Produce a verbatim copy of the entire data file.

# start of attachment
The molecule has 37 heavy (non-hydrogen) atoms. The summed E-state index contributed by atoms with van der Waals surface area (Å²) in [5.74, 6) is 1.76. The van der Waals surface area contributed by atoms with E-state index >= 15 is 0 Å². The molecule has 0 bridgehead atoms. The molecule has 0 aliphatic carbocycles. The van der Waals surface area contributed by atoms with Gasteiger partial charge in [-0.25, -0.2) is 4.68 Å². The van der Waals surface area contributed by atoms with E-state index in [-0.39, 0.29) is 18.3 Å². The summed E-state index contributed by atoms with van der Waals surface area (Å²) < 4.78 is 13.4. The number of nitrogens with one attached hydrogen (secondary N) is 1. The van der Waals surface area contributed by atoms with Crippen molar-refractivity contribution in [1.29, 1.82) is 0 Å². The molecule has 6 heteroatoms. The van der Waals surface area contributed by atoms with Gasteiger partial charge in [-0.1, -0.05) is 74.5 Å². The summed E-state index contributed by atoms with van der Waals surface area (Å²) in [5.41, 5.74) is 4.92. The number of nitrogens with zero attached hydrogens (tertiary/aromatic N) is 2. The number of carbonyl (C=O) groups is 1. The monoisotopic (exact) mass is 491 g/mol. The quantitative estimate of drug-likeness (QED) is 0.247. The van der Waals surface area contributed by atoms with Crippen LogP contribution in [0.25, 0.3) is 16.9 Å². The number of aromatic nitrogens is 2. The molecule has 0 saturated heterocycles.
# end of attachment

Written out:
The molecule has 37 heavy (non-hydrogen) atoms. The summed E-state index contributed by atoms with van der Waals surface area (Å²) in [5.74, 6) is 1.76. The van der Waals surface area contributed by atoms with E-state index >= 15 is 0 Å². The molecule has 0 bridgehead atoms. The molecule has 0 aliphatic carbocycles. The van der Waals surface area contributed by atoms with Gasteiger partial charge in [-0.25, -0.2) is 4.68 Å². The van der Waals surface area contributed by atoms with E-state index in [-0.39, 0.29) is 18.3 Å². The summed E-state index contributed by atoms with van der Waals surface area (Å²) < 4.78 is 13.4. The number of nitrogens with one attached hydrogen (secondary N) is 1. The van der Waals surface area contributed by atoms with Crippen molar-refractivity contribution in [1.29, 1.82) is 0 Å². The molecule has 6 heteroatoms. The van der Waals surface area contributed by atoms with Gasteiger partial charge in [-0.1, -0.05) is 74.5 Å². The summed E-state index contributed by atoms with van der Waals surface area (Å²) in [5.41, 5.74) is 4.92. The number of nitrogens with zero attached hydrogens (tertiary/aromatic N) is 2. The number of carbonyl (C=O) groups is 1. The monoisotopic (exact) mass is 491 g/mol. The quantitative estimate of drug-likeness (QED) is 0.247. The van der Waals surface area contributed by atoms with Crippen LogP contribution in [0.25, 0.3) is 16.9 Å². The number of aromatic nitrogens is 2. The molecule has 0 saturated heterocycles.